The effect of interleukin 7 on CD8+T cell accumulation and differentiation in the presence of adenosine signaling
Göktuna, Serkan İsmail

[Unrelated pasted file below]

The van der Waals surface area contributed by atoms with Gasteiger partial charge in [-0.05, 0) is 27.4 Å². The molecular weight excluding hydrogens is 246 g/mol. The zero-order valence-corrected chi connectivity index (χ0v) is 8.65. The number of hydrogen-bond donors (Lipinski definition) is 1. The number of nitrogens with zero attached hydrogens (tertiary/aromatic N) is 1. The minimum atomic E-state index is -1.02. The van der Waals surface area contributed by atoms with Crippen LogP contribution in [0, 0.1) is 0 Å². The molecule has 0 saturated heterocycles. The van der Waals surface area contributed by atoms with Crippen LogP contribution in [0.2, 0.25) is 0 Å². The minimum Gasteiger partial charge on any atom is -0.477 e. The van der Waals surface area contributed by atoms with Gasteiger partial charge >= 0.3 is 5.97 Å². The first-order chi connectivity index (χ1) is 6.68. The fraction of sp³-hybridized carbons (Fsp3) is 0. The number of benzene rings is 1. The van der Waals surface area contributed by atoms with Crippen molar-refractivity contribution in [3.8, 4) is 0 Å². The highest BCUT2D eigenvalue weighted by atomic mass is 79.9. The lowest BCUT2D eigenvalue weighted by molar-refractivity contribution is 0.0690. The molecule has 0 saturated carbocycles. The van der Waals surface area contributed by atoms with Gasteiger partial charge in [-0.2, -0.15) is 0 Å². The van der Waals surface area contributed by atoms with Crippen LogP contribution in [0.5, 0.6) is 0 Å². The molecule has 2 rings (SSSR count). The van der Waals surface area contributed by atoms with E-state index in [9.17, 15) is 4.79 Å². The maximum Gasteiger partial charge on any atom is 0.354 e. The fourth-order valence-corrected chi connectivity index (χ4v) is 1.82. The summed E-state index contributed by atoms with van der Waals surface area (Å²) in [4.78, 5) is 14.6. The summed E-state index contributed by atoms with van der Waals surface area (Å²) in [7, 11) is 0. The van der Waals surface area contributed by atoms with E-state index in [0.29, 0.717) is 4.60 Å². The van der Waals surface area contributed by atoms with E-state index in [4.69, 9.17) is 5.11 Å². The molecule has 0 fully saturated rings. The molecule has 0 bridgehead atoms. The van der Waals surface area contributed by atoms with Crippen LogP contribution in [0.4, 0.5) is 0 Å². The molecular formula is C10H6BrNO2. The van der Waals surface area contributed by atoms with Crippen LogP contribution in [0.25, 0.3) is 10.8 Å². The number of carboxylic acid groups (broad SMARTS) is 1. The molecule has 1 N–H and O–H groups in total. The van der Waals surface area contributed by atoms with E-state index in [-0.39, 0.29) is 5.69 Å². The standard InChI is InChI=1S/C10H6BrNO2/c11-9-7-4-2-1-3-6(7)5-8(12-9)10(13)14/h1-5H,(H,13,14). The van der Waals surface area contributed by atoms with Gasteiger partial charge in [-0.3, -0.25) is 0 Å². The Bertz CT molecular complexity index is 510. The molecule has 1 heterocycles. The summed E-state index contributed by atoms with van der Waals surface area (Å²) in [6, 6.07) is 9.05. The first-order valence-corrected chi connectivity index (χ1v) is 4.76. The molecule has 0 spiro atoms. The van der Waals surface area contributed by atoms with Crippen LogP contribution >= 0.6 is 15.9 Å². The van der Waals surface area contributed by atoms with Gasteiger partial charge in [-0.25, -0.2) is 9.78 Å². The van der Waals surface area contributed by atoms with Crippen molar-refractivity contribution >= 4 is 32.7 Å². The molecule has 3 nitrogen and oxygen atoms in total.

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Cytotoxic T cells are important cytotoxic adaptive immune cells. Their role is to check every single cell for protecting the body against microbial infections. They are also the main players for antigen-specific recognition and elimination of cancer cells. The ability of the cancer cells to inhibit those cells, is very important to diagnose the severity of the tumors. Therefore, tumor microenvironment analysis is the key factor that need to be taken account before intervention to the tumor. Stress, cell damage, and ischemia, often seen in the tumor microenvironment, cause the release and accumulation of adenosine in the extracellular space. Therefore, extracellular adenosine levels are higher in the tumor microenvironments than adjacent normal tissues. Adenosine can target four subtypes of G protein-coupled receptors; A1, A2A, A2B and A3 adenosine receptors. Adenosine signaling causes inhibition of immune cells from both innate and adaptive compartments through adenosine A2A and A2B receptors (A2AR and A2BR, respectively). A2AR is the main receptor subtype expressed by cytotoxic T cells. Interleukin 7 (IL-7) is a cytokine expressed by immune cells and stromal cells. IL-7 is important for the regulation of T cell maintenance and memory differentiation. Previous studies have shown that global or T cell-specific deletion of Adora2a (A2AR gene) may unexpectedly promote growth of syngeneic B16 melanoma, which is associated with reduced T cell accumulation and IL7 receptor alpha (CD127) expression in tumor associated T cells. In this study we tested the effect of adenosine signaling in the presence or absence of IL-7 or in some cases IL-2 on CD8+ T cell accumulation and differentiation in vitro. Adenosine signaling inhibited accumulation and IL-2 receptor expression of CD8+T cells while partially sustaining the IL-7 receptor expression. Addition of IL-7 but not IL-2 to the cell culture completely reversed the adenosine-mediated reduction in T cell accumulation. In addition, adenosine signaling reduced the expression of T cell exhaustion marker PD-1 in the presence of IL7 but not IL-2. Finally, adenosine signaling differentiated CD8+T cells towards central memory phenotype rather than effector/effector memory phenotype. Addition of IL-7 or IL-2 did not change this effect. In summary, adenosine cross-talk with IL-7 is important for CD8 T cell phenotypic differentiation and accumulation, which may have important implications in in vivo conditions.